Those are four words: university, Jesuit, Catholic and Filipino!
The next word, essential for one who is contemplating the Samahan is “lead.” You are called to lead. Those who know the Samahan – and all the work, discussion, sacrifice, exhausting days, sleepless nights, and pain it entails – know that leadership in this context is a service. Of course, as the way things are, it is easy to power trip in the Samahan. But if we are to understand the challenge of association with the Samahan, it must be on the plane of leadership as service. Hopefully, on this plane, when there is knowledge of service well-delivered and contributions to the common weal generously given, there is also possibility of deep and formative joy.
I would like to think that the Samahan leader might be challenged by some of the things that I articulated in my talk on “The ADDU Leader Sui Generis.” Should there be time, I suggest that those running for the Samahan peruse this piece again, copies of which are still available in my office (for free!). One of the key challenges there is that the development of the ADDU leader, which is leadership not only for campus service, but for life, is to develop an abiding commitment to the common good. This means that no matter the political party one belong to and no matter one’s later labors in a private corporation, an association of private corporation, in an NGO or association of NGOs, in an association of professionals, in public office on the local, national or even international levels, you are to lead not to advance private interest (my profit, my comfort, my power, or our good vs. yours) but to advance the common good.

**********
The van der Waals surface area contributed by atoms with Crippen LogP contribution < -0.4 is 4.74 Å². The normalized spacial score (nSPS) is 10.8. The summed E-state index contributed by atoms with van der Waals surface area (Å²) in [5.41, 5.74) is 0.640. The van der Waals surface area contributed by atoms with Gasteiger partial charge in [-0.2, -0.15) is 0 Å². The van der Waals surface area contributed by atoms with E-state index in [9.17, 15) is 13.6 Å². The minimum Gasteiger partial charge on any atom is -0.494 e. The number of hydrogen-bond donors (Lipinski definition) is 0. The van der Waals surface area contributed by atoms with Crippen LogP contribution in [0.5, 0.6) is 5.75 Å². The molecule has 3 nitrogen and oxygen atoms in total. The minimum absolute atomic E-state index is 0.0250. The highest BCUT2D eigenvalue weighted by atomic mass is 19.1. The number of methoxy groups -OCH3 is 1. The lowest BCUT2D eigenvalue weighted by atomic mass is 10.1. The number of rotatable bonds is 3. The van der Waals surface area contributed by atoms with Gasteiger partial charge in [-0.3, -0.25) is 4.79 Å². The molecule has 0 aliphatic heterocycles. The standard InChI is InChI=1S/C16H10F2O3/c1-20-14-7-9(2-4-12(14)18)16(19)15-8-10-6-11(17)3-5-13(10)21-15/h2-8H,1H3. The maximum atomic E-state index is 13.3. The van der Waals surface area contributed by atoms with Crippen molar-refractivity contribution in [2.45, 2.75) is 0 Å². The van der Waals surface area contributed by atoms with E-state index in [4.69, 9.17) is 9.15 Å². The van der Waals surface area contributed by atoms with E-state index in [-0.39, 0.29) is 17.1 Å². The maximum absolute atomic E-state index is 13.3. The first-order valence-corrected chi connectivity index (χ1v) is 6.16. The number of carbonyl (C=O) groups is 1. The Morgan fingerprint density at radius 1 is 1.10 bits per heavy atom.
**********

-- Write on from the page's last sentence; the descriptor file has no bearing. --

Our Ateneos may have produced many leaders for private interests, but too few for the common good. This is certainly not easy considering the fact that “my common good” is often perceived as different from “your common good.” But this is the challenge. Commitment to the common good must be anchored not in an abstract concept but in a community of people, scholars and teachers, committed to the common good. That is what I think our universitas, Ateneo de Davao, can be.
But we are not yet there. That may be a substantial challenge for student leadership at ADDU.
There are two more important words: “you” and “called.” Let us take them in faith together. You are called to leadership. The “call to leadership” begins from within, but it is inspired from without. One can say, it is God calling from within, sensitizing you to respond appropriately to the call of the common good from without. Did you know that theologians have sometimes referred to the common good as God? Do not take that as a mystification of the common good, allowing it to elide from something very concrete into just a divine metaphor. But take it as a goal to try to find divine truth in achieving a real situation where human beings share a society of meaningful human living, peace and harmony. That is very easily said. In a plural world, explicating what it means is truly challenging. Doing it is even harder.
Leadership in the Samahan and beyond? You are called…